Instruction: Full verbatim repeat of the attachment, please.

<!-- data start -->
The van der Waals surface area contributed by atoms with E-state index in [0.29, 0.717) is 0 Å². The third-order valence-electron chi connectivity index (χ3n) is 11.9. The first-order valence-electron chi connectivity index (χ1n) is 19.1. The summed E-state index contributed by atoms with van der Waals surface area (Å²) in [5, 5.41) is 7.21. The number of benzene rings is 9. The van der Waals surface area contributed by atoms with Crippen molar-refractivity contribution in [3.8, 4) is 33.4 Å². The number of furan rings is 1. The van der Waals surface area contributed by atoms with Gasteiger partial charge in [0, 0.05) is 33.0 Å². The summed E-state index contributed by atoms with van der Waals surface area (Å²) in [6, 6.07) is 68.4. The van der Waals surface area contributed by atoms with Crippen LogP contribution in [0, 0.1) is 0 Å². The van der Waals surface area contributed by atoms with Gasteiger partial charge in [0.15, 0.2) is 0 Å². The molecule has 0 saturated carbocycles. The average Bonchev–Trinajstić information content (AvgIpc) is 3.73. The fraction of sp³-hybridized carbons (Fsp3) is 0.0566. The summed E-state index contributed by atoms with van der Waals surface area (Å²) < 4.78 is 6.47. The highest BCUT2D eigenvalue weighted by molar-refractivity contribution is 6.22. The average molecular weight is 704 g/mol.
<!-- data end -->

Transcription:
The van der Waals surface area contributed by atoms with E-state index in [0.29, 0.717) is 0 Å². The third-order valence-electron chi connectivity index (χ3n) is 11.9. The first-order valence-electron chi connectivity index (χ1n) is 19.1. The summed E-state index contributed by atoms with van der Waals surface area (Å²) in [5, 5.41) is 7.21. The number of benzene rings is 9. The van der Waals surface area contributed by atoms with Crippen molar-refractivity contribution in [3.8, 4) is 33.4 Å². The number of furan rings is 1. The van der Waals surface area contributed by atoms with Gasteiger partial charge in [0, 0.05) is 33.0 Å². The summed E-state index contributed by atoms with van der Waals surface area (Å²) in [6, 6.07) is 68.4. The van der Waals surface area contributed by atoms with Crippen LogP contribution in [0, 0.1) is 0 Å². The van der Waals surface area contributed by atoms with Gasteiger partial charge in [0.15, 0.2) is 0 Å². The molecule has 0 saturated carbocycles. The average Bonchev–Trinajstić information content (AvgIpc) is 3.73. The fraction of sp³-hybridized carbons (Fsp3) is 0.0566. The summed E-state index contributed by atoms with van der Waals surface area (Å²) < 4.78 is 6.47. The highest BCUT2D eigenvalue weighted by molar-refractivity contribution is 6.22. The average molecular weight is 704 g/mol.